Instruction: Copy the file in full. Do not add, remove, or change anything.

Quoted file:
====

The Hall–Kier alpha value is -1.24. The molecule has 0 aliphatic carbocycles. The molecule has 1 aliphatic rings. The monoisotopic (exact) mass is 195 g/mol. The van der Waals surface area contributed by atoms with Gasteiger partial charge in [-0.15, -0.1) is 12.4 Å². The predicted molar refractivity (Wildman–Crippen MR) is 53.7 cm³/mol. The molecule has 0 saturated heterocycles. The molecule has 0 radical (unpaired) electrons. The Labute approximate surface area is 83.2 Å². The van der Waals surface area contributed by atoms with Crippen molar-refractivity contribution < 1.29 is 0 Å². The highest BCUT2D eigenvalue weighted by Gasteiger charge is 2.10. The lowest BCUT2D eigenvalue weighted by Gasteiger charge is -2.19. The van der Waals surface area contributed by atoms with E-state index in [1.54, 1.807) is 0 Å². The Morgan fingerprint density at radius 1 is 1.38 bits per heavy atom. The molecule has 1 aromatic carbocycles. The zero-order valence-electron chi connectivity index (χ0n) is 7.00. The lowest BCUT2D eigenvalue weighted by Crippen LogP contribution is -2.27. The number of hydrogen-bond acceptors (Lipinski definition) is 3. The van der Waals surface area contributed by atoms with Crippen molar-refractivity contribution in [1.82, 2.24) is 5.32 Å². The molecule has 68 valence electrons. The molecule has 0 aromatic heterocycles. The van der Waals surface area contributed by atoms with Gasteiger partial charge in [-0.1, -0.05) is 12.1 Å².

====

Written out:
The Hall–Kier alpha value is -1.24. The molecule has 0 aliphatic carbocycles. The molecule has 1 aliphatic rings. The monoisotopic (exact) mass is 195 g/mol. The van der Waals surface area contributed by atoms with Gasteiger partial charge in [-0.15, -0.1) is 12.4 Å². The predicted molar refractivity (Wildman–Crippen MR) is 53.7 cm³/mol. The molecule has 0 saturated heterocycles. The molecule has 0 radical (unpaired) electrons. The Labute approximate surface area is 83.2 Å². The van der Waals surface area contributed by atoms with Crippen molar-refractivity contribution < 1.29 is 0 Å². The highest BCUT2D eigenvalue weighted by Gasteiger charge is 2.10. The lowest BCUT2D eigenvalue weighted by Gasteiger charge is -2.19. The van der Waals surface area contributed by atoms with E-state index in [1.54, 1.807) is 0 Å². The Morgan fingerprint density at radius 1 is 1.38 bits per heavy atom. The molecule has 1 aromatic carbocycles. The zero-order valence-electron chi connectivity index (χ0n) is 7.00. The lowest BCUT2D eigenvalue weighted by Crippen LogP contribution is -2.27. The number of hydrogen-bond acceptors (Lipinski definition) is 3. The van der Waals surface area contributed by atoms with Crippen molar-refractivity contribution in [1.82, 2.24) is 5.32 Å². The molecule has 68 valence electrons. The molecule has 0 aromatic heterocycles. The van der Waals surface area contributed by atoms with Gasteiger partial charge in [-0.1, -0.05) is 12.1 Å².